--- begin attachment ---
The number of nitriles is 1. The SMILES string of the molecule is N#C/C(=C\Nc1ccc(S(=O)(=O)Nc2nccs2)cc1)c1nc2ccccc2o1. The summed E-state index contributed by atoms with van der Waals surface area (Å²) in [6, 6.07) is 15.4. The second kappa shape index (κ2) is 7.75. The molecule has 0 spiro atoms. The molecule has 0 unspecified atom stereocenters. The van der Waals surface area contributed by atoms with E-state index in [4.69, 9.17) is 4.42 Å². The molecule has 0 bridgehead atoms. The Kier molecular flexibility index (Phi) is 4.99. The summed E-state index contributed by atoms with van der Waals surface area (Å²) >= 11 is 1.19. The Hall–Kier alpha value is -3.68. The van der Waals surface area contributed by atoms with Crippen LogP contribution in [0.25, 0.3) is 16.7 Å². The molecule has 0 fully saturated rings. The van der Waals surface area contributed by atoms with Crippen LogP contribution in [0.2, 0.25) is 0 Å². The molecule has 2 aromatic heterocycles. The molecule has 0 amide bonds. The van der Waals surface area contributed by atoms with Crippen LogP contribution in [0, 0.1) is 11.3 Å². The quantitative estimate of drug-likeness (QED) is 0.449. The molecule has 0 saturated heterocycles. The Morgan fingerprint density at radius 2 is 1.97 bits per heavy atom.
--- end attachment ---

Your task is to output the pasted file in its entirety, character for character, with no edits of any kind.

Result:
The number of nitriles is 1. The SMILES string of the molecule is N#C/C(=C\Nc1ccc(S(=O)(=O)Nc2nccs2)cc1)c1nc2ccccc2o1. The summed E-state index contributed by atoms with van der Waals surface area (Å²) in [6, 6.07) is 15.4. The second kappa shape index (κ2) is 7.75. The molecule has 0 spiro atoms. The molecule has 0 unspecified atom stereocenters. The van der Waals surface area contributed by atoms with E-state index in [4.69, 9.17) is 4.42 Å². The molecule has 0 bridgehead atoms. The Kier molecular flexibility index (Phi) is 4.99. The summed E-state index contributed by atoms with van der Waals surface area (Å²) >= 11 is 1.19. The Hall–Kier alpha value is -3.68. The van der Waals surface area contributed by atoms with Crippen LogP contribution in [0.25, 0.3) is 16.7 Å². The molecule has 0 fully saturated rings. The van der Waals surface area contributed by atoms with Crippen LogP contribution in [0.2, 0.25) is 0 Å². The molecule has 2 aromatic heterocycles. The molecule has 0 amide bonds. The van der Waals surface area contributed by atoms with Crippen LogP contribution in [0, 0.1) is 11.3 Å². The quantitative estimate of drug-likeness (QED) is 0.449. The molecule has 0 saturated heterocycles. The Morgan fingerprint density at radius 2 is 1.97 bits per heavy atom.